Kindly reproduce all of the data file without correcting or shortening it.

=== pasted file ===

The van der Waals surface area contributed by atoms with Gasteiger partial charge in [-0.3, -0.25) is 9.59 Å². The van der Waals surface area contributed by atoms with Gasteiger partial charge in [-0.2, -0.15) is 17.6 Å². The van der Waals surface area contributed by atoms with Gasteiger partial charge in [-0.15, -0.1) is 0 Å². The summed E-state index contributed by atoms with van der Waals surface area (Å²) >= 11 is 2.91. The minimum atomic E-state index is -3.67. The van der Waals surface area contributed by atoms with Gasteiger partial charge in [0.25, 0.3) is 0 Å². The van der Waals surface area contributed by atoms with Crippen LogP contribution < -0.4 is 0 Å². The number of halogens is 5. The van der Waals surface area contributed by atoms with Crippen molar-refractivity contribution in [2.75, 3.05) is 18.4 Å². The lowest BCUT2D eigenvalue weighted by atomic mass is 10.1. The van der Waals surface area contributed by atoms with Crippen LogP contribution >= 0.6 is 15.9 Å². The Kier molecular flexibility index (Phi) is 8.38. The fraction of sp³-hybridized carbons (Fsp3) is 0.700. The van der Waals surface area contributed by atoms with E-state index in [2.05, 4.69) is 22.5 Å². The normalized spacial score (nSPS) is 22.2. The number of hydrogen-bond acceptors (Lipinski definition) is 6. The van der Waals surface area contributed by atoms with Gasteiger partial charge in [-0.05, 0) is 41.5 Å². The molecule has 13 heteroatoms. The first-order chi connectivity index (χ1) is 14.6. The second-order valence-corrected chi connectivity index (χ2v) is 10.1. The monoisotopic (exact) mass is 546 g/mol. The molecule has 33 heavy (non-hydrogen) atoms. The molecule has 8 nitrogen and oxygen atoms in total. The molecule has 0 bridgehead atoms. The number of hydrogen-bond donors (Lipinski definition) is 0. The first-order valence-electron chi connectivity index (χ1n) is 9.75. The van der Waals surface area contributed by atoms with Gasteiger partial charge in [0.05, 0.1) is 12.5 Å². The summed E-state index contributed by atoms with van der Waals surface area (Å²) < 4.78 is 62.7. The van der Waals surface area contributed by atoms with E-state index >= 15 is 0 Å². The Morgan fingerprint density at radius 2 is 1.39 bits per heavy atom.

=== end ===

The van der Waals surface area contributed by atoms with Gasteiger partial charge in [-0.3, -0.25) is 9.59 Å². The van der Waals surface area contributed by atoms with Gasteiger partial charge in [-0.2, -0.15) is 17.6 Å². The van der Waals surface area contributed by atoms with Gasteiger partial charge in [-0.15, -0.1) is 0 Å². The summed E-state index contributed by atoms with van der Waals surface area (Å²) >= 11 is 2.91. The minimum atomic E-state index is -3.67. The van der Waals surface area contributed by atoms with Gasteiger partial charge in [0.25, 0.3) is 0 Å². The van der Waals surface area contributed by atoms with Crippen LogP contribution < -0.4 is 0 Å². The number of halogens is 5. The van der Waals surface area contributed by atoms with Crippen molar-refractivity contribution in [2.75, 3.05) is 18.4 Å². The lowest BCUT2D eigenvalue weighted by atomic mass is 10.1. The van der Waals surface area contributed by atoms with Crippen LogP contribution >= 0.6 is 15.9 Å². The Kier molecular flexibility index (Phi) is 8.38. The fraction of sp³-hybridized carbons (Fsp3) is 0.700. The van der Waals surface area contributed by atoms with E-state index in [2.05, 4.69) is 22.5 Å². The normalized spacial score (nSPS) is 22.2. The number of hydrogen-bond acceptors (Lipinski definition) is 6. The van der Waals surface area contributed by atoms with Gasteiger partial charge in [-0.05, 0) is 41.5 Å². The molecule has 13 heteroatoms. The first-order chi connectivity index (χ1) is 14.6. The second-order valence-corrected chi connectivity index (χ2v) is 10.1. The monoisotopic (exact) mass is 546 g/mol. The molecule has 33 heavy (non-hydrogen) atoms. The molecule has 8 nitrogen and oxygen atoms in total. The molecule has 0 bridgehead atoms. The number of hydrogen-bond donors (Lipinski definition) is 0. The first-order valence-electron chi connectivity index (χ1n) is 9.75. The van der Waals surface area contributed by atoms with Gasteiger partial charge in [0.05, 0.1) is 12.5 Å². The summed E-state index contributed by atoms with van der Waals surface area (Å²) < 4.78 is 62.7. The van der Waals surface area contributed by atoms with E-state index >= 15 is 0 Å². The Morgan fingerprint density at radius 2 is 1.39 bits per heavy atom.